Perhaps the most debated and controversial healthcare legislation in US history is the Patient Protection and Affordable Care Act, which most of us know better as “Obamacare.” If you work in the healthcare industry, it’s important that you have at least a reasonable grasp of the act and how it can affect healthcare jobs.
The act is a landmark act in the history of healthcare in the US, despite divided opinions about how fair and how effective the act has been. Medicare has been a prominent feature of healthcare in the US for almost 50 years, and Medicare has served as the model for the Affordable Care Act. The pharmaceutical industry is almost certainly going to react to the act, and of course, it affects aid workers, doctors, and nurses.
A 15 percent pay cut for doctors is likely to be one of the results of Obamacare, partly because of the cost of the paperwork associated with treating patients, and partly because of the cost of ensuring compliance. Many hospitals and doctors see the paperwork requirements as being overly bureaucratic, and incomplete paperwork or paperwork with mistakes on is likely to be a big area of concern. However, it’s anticipated that there will be fewer incidents of negligence and fewer cases of medical malpractice because of this emphasis on compliance.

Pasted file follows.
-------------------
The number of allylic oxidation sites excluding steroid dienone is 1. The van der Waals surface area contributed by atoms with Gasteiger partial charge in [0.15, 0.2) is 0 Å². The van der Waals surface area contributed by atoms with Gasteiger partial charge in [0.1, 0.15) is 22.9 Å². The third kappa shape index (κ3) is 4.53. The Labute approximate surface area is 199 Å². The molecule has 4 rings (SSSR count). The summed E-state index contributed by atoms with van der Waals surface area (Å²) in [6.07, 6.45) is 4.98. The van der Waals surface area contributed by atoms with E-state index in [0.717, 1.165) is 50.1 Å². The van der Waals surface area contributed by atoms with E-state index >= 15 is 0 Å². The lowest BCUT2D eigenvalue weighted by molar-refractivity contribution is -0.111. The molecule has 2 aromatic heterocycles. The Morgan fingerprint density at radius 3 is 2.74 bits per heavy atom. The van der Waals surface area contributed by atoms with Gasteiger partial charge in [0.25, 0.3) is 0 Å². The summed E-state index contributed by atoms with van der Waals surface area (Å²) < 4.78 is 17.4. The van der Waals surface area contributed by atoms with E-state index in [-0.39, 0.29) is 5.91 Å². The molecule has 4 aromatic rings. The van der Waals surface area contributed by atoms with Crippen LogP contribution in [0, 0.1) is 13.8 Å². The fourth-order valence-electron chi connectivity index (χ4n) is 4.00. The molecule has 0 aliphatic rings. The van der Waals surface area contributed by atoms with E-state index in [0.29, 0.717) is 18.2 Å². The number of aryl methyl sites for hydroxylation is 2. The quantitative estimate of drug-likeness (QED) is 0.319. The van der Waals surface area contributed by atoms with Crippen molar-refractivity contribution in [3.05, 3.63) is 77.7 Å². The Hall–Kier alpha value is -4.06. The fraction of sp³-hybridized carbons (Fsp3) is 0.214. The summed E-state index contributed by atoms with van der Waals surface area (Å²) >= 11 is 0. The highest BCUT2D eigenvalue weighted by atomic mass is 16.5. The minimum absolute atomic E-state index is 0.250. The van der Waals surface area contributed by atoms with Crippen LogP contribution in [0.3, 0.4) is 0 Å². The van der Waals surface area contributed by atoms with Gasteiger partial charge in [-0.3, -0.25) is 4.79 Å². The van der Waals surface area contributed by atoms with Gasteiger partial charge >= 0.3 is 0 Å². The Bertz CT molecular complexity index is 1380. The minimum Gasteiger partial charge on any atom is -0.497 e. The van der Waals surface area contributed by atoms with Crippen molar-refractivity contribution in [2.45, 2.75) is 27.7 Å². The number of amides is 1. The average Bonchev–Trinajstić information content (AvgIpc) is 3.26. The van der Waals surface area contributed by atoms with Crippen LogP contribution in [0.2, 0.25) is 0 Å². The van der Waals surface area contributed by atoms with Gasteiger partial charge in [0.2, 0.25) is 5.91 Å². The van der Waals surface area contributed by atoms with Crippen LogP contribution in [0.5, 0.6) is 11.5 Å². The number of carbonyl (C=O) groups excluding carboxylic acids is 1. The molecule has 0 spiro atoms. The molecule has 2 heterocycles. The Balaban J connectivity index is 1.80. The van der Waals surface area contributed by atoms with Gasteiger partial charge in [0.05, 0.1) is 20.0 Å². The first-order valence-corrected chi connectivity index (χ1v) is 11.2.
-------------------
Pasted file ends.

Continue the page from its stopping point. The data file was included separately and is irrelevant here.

The Affordable Care Act forecasts that over a million healthcare jobs will need to be created, from doctors to therapists, especially with the current shortage of qualified physicians in the US. Hundreds of thousands of these jobs will be needed simply to handle all the patients with pre-existing conditions, one of the key focuses of the act. Experienced nurses will be in more demand than ever before because of the act’s provision allowing pre-existing conditions to be covered.
Although there have been recent efforts in Congress to repeal the Act, they have so far been unsuccessful. At present, it appears there may be a bipartisan effort afoot to fix some of the problems associated with the ACA, but outright repeal appears, at least for the moment, to be dead.